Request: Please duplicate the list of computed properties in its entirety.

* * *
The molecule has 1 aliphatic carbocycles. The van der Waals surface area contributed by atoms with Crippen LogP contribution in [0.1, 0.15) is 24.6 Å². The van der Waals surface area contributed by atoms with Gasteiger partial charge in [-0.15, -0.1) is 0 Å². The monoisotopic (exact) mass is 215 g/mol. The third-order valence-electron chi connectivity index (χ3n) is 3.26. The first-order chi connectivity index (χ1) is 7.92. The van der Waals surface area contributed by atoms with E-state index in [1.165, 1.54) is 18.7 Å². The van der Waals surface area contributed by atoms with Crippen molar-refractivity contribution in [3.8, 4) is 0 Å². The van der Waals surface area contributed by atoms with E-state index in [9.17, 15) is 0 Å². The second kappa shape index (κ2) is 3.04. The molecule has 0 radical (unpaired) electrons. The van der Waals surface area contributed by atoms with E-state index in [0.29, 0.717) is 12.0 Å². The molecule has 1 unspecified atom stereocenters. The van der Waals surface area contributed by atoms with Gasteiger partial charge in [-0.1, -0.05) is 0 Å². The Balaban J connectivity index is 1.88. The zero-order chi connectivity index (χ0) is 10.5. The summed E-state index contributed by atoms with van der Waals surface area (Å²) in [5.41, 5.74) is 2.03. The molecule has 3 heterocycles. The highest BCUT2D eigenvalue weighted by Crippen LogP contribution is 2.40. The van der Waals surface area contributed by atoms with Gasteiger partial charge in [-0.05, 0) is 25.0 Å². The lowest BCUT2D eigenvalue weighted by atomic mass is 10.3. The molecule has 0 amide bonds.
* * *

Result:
The molecule has 1 aliphatic carbocycles. The van der Waals surface area contributed by atoms with Crippen LogP contribution in [0.1, 0.15) is 24.6 Å². The van der Waals surface area contributed by atoms with Gasteiger partial charge in [-0.15, -0.1) is 0 Å². The monoisotopic (exact) mass is 215 g/mol. The third-order valence-electron chi connectivity index (χ3n) is 3.26. The first-order chi connectivity index (χ1) is 7.92. The van der Waals surface area contributed by atoms with E-state index in [1.165, 1.54) is 18.7 Å². The van der Waals surface area contributed by atoms with Crippen molar-refractivity contribution in [3.8, 4) is 0 Å². The van der Waals surface area contributed by atoms with E-state index in [9.17, 15) is 0 Å². The second kappa shape index (κ2) is 3.04. The molecule has 0 radical (unpaired) electrons. The van der Waals surface area contributed by atoms with E-state index in [0.29, 0.717) is 12.0 Å². The molecule has 1 unspecified atom stereocenters. The van der Waals surface area contributed by atoms with Gasteiger partial charge in [-0.1, -0.05) is 0 Å². The Balaban J connectivity index is 1.88. The zero-order chi connectivity index (χ0) is 10.5. The summed E-state index contributed by atoms with van der Waals surface area (Å²) in [5.41, 5.74) is 2.03. The molecule has 3 heterocycles. The highest BCUT2D eigenvalue weighted by Crippen LogP contribution is 2.40. The van der Waals surface area contributed by atoms with Gasteiger partial charge in [-0.05, 0) is 25.0 Å². The lowest BCUT2D eigenvalue weighted by atomic mass is 10.3. The molecule has 0 amide bonds.